Student enrollment in Arabic, Korean and Chinese classes is showing the fastest growth among foreign language courses at U.S. colleges, even though Spanish remains the most popular by a huge margin, a new study shows.
The survey of more than 2,500 colleges and universities by the Modern Language Assn., or MLA, found that enrollment in Arabic surged by 46% between 2006 and 2009. More U.S. college students are studying Arabic than Russian, a change that officials say reflects a shift of interest from Cold War concerns to current issues involving the Middle East and terrorism.
The study of Arabic by young Americans started to show significant growth immediately after the Sept. 11 attacks in 2001, and its enrollment has tripled since then, said Rosemary G. Feal, the MLA’s executive director.
“It’s a response to what’s going on in the world,” she said, noting that the same holds true for a recent increase in Chinese and Korean courses and such lesser studied languages as Hindi and Punjabi.
Last year, 865,000 U.S. college students were enrolled in Spanish, about four times as many as in French, its nearest rival, and nine times the number in German, the next highest-ranked, the report said. American Sign Language, an increasingly popular way for students to fulfill their language requirements, was next, followed by Italian, Japanese, Chinese, Arabic, Latin, Russian, Ancient Greek, Biblical Hebrew, Portuguese, Korean and Modern Hebrew.
Korean and Chinese grew by the highest percentage after Arabic, with about 61,000 U.S. students studying Chinese, up 18% since 2006, and 8,511 enrolled in Korean classes, up 19%, the report shows.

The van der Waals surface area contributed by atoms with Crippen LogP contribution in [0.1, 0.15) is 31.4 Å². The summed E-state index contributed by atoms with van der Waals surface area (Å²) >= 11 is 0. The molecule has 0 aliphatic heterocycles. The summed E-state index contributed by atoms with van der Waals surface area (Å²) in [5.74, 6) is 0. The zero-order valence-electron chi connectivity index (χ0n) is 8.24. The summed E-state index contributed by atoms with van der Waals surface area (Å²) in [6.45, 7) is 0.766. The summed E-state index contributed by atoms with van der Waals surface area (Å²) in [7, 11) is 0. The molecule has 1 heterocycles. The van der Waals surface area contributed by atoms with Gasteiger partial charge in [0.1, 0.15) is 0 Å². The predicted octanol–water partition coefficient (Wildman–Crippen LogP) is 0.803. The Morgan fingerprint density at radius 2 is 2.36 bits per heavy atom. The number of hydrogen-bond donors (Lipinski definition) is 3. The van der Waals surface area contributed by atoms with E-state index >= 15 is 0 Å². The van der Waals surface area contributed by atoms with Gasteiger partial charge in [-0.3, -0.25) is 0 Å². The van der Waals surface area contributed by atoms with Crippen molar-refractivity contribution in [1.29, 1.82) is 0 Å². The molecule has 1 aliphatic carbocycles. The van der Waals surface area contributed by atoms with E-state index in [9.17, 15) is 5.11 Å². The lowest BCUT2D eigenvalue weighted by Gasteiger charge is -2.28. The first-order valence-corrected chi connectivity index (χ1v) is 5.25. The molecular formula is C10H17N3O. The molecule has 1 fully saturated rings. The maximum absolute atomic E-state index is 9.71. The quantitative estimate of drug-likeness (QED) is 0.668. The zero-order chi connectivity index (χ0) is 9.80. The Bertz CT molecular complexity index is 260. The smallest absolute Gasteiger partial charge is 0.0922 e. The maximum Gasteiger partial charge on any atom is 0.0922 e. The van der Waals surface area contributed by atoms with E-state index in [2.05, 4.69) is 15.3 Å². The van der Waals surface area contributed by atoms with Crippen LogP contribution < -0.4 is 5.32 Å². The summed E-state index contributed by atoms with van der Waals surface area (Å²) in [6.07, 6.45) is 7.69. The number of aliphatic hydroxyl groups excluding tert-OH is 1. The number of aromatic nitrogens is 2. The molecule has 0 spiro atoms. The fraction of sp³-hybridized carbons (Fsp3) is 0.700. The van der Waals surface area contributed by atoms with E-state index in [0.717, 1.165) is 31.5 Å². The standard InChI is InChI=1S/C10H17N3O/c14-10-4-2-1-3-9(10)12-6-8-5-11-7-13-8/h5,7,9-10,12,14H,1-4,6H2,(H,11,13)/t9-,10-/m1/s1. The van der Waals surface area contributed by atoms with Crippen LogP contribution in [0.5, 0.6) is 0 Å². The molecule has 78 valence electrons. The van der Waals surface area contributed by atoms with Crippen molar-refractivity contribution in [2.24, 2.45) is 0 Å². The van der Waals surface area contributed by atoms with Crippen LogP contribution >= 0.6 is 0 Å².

Enrollment in all foreign language classes on college and university campuses increased 6.6% over those three years, generally matching overall enrollment growth at all levels of higher education. But there are some troubling signs involving budget-related cutbacks in language classes and a tight job market for faculty.
Particularly worrisome was a 6.7% drop in the number of graduate students studying foreign languages since 2006, a decline that could affect the pool of future language teachers, MLA officials said. Feal attributed that decrease to a trend of colleges relying more on part-time language instructors rather than hiring for full-time and permanent faculty jobs.
“I think potential graduate students are not entering fields in which the probabilities of getting a tenure-track position are bleak,” said Feal, a Spanish professor who is on leave from the State University of New York at Buffalo.
Nationwide, German and Italian programs are among those most affected by cutbacks, MLA officials said. For example, USC announced two years ago that it would phase out the study of German as a major, although it still offers some classes in the language.
In recent years, many colleges also have reduced foreign language graduation requirements in response to budget pressures. When adjusted for overall college populations, enrollment in foreign languages is about half what it was in the mid-1960s, before an earlier loosening of curriculum rules, the study showed.